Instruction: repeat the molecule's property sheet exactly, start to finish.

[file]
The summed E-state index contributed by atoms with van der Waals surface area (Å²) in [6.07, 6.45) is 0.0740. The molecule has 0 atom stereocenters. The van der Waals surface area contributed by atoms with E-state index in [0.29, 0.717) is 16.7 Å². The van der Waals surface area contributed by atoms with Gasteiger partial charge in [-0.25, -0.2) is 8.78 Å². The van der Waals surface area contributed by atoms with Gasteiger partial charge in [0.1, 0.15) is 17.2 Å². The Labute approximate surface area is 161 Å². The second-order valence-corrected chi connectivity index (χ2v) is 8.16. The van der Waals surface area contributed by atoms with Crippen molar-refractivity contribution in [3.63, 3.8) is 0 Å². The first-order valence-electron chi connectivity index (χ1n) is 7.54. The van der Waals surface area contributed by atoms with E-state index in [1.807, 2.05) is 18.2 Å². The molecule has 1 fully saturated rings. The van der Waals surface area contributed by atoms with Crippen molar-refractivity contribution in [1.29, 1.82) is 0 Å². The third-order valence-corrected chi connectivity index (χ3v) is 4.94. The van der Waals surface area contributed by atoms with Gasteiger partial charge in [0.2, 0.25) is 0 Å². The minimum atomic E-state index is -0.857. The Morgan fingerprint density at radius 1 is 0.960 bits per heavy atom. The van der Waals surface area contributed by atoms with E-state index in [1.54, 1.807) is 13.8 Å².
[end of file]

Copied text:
The summed E-state index contributed by atoms with van der Waals surface area (Å²) in [6.07, 6.45) is 0.0740. The molecule has 0 atom stereocenters. The van der Waals surface area contributed by atoms with E-state index in [0.29, 0.717) is 16.7 Å². The van der Waals surface area contributed by atoms with Gasteiger partial charge in [-0.25, -0.2) is 8.78 Å². The van der Waals surface area contributed by atoms with Gasteiger partial charge in [0.1, 0.15) is 17.2 Å². The Labute approximate surface area is 161 Å². The second-order valence-corrected chi connectivity index (χ2v) is 8.16. The van der Waals surface area contributed by atoms with Crippen molar-refractivity contribution in [3.63, 3.8) is 0 Å². The first-order valence-electron chi connectivity index (χ1n) is 7.54. The van der Waals surface area contributed by atoms with E-state index in [1.807, 2.05) is 18.2 Å². The molecule has 1 fully saturated rings. The van der Waals surface area contributed by atoms with Crippen molar-refractivity contribution in [1.29, 1.82) is 0 Å². The third-order valence-corrected chi connectivity index (χ3v) is 4.94. The van der Waals surface area contributed by atoms with Gasteiger partial charge in [0.2, 0.25) is 0 Å². The minimum atomic E-state index is -0.857. The Morgan fingerprint density at radius 1 is 0.960 bits per heavy atom. The van der Waals surface area contributed by atoms with E-state index in [1.54, 1.807) is 13.8 Å².